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worldwide wednesdays :: how things got screwed up in syria

it's been five long years of a civil war in syria that doesn't seem particularly close to being resolved. over four million refugees, with more fleeing all the time, a complex web of factions within the country and interested/ interfering foreign nations combined with the destructive charge of islamic state has left much of the west extremely confused as to what's going on and what the best options are in terms of supporting, arming or attacking the groups involved. in fact, referring to a civil war in syria is a misnomer at this point, since the delicate balance that has held the post-wwii boundaries of the nations of west asia is crashing down virtually everywhere. syria was just the first domino. [side note :: a lot of people would argue that iraq was actually the first "domino", but up until syria went into meltdown, the chaos of iraq was contained. iraq was tremendously weakened by decades of sanctions in the wake of a disastrous war in the early 90s, a period that had crucially left it with no international allies. syria, long linked with the soviet union/ russia and iran, was a much more pressing concern. the destabilization of syria also calls into question the legitimacy of many modern middle eastern states, but we'll get to that shortly.]

a friend sent me a horrifying, educational diagram of who's fighting whom in syria and the broader middle east right now. i couldn't find the exact one, but i did find this one, which i like because its shape helps to communicate the truth of the absolute military circle jerk that is happening right now.



so now that you've stared at that long enough that your eyes are bleeding, let's talk a little bit about why syria is such a particular problem.

first of all, syria suffers from the same problem as all middle eastern states, which is that its boundaries were drawn pretty randomly by european colonial powers who either didn't know or didn't care about geographic ethnic divisions. by the twentieth century, syria had been held by the ottoman empire for over three hundred years. that wasn't an odd state of affairs for the territory, which had been occupied by various foreign powers since the time of the roman empire. however, the post-wwi takeover by the french, as part of the sykes-picot agreement, wasn't especially welcome. [side note :: the sykes-picot agreement was one of the two great historical cock-ups perpetrated by sir henry mcmahon. you can read about them both here.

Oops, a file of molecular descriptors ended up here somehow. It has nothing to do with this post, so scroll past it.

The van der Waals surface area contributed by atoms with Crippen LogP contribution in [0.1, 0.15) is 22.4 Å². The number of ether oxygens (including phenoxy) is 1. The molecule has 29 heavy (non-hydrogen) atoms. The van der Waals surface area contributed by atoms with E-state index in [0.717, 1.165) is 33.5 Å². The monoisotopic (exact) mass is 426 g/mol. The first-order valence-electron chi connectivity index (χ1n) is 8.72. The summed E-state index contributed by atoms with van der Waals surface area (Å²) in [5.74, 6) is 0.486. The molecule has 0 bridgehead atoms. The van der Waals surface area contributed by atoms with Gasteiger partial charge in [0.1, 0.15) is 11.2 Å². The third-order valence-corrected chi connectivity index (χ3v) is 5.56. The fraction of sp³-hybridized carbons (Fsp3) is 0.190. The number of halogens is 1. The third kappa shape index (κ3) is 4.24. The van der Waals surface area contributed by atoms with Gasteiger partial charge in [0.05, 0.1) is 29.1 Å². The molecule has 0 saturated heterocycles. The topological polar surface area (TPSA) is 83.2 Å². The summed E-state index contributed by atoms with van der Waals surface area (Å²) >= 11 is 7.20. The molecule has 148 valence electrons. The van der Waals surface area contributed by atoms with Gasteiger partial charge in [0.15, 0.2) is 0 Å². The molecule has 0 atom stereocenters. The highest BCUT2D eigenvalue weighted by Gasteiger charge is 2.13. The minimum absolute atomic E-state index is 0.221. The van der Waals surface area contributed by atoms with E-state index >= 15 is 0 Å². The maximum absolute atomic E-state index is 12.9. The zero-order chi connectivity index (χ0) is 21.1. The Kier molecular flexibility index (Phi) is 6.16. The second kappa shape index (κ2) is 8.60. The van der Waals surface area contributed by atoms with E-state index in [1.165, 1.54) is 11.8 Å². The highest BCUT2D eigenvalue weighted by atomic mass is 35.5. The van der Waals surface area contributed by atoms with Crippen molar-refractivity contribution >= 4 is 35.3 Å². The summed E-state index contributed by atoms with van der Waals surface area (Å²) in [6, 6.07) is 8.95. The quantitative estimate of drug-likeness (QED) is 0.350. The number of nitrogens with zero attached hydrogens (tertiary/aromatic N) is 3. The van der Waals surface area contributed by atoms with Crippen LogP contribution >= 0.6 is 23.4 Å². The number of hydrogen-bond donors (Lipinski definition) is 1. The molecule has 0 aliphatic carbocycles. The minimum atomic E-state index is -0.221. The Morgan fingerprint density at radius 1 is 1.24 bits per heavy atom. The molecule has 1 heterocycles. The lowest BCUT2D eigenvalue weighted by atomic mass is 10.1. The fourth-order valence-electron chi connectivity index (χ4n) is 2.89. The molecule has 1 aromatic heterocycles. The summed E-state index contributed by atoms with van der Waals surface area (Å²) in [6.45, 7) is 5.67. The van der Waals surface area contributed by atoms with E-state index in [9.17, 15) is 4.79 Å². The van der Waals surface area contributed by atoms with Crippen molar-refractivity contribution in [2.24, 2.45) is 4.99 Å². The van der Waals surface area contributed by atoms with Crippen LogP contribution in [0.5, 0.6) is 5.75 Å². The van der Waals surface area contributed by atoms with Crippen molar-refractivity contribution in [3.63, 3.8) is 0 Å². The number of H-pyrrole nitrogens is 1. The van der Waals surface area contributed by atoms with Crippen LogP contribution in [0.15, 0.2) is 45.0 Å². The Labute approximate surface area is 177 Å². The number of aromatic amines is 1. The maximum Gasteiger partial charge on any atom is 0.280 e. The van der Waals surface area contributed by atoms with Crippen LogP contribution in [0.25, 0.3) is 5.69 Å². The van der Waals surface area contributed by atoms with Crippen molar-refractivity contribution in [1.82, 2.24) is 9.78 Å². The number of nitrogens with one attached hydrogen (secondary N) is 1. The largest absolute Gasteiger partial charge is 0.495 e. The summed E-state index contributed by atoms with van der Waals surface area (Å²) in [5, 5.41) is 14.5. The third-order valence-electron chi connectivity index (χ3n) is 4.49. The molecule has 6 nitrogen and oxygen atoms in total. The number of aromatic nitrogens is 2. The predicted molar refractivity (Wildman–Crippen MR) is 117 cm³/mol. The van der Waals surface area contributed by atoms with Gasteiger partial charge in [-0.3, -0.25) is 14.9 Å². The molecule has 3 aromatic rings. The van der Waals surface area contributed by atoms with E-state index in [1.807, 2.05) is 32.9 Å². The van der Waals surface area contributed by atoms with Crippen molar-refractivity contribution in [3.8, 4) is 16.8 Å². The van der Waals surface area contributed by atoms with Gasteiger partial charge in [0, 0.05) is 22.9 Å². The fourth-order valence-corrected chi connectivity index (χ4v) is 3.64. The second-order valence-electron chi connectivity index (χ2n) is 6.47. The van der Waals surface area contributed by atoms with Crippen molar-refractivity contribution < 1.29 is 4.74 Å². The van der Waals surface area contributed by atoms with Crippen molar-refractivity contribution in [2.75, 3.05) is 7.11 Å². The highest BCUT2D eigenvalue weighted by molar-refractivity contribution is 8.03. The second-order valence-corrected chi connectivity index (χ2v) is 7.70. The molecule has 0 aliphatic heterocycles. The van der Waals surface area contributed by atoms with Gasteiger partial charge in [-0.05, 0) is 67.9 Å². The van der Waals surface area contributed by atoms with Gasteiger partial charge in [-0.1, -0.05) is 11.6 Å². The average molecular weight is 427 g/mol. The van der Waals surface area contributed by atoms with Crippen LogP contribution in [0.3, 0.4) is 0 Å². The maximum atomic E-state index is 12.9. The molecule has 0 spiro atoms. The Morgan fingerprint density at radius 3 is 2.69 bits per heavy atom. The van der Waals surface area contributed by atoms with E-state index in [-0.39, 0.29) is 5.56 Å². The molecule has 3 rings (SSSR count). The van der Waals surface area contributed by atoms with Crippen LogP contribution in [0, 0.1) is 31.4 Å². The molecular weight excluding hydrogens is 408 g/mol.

when they entered the wwi to fight the ottoman turks, syria did so under the impression [because it's what they'd been told] that they'd come out of the enterprise as a free state. instead, they came out of it as a french colony and with only a tiny part of their state still in tact, because up until that time, the territory known as syria had included lebanon, israel, jordan, much of iraq and part of turkey. an uprising in 1925 was put down by the french inside a year and the general elections that produced an independent government and a constitution in 1928 were duly ignored. the french allowed the syrians little power over their own affairs, a situation which persisted until wwii. when france fell, syria was briefly put under the rule of the vichy regime, but the british were able to repel the axis power in 1941. of course, that meant that the british were suddenly running things.

ancient ruins in palmyra, before they were bombed in 2013
syria did finally gain independence in 1946, although it was never allowed to renegotiate its own borders, which left it as a rather confused spot on the map. and while it was still trying to establish a government that was acceptable to its own people, it was presented with a spectacle that must have been, given the history of the area, horrifying: western powers created the state of israel. remember that for centuries, that territory had been part of syria. it was filled with arabs [who, like the syrians, aren't ethnically arab but semitic, but they're called arabs because they've long spoken arabic as their mother tongue]. and there were the old colonial powers just handing over the territory like it belonged to them, acting like syria had no say in the matter whatsoever. [side note :: the creation of the state of israel and its historical legitimacy is a huge argument for another time. what i've given here is the syrian perspective.]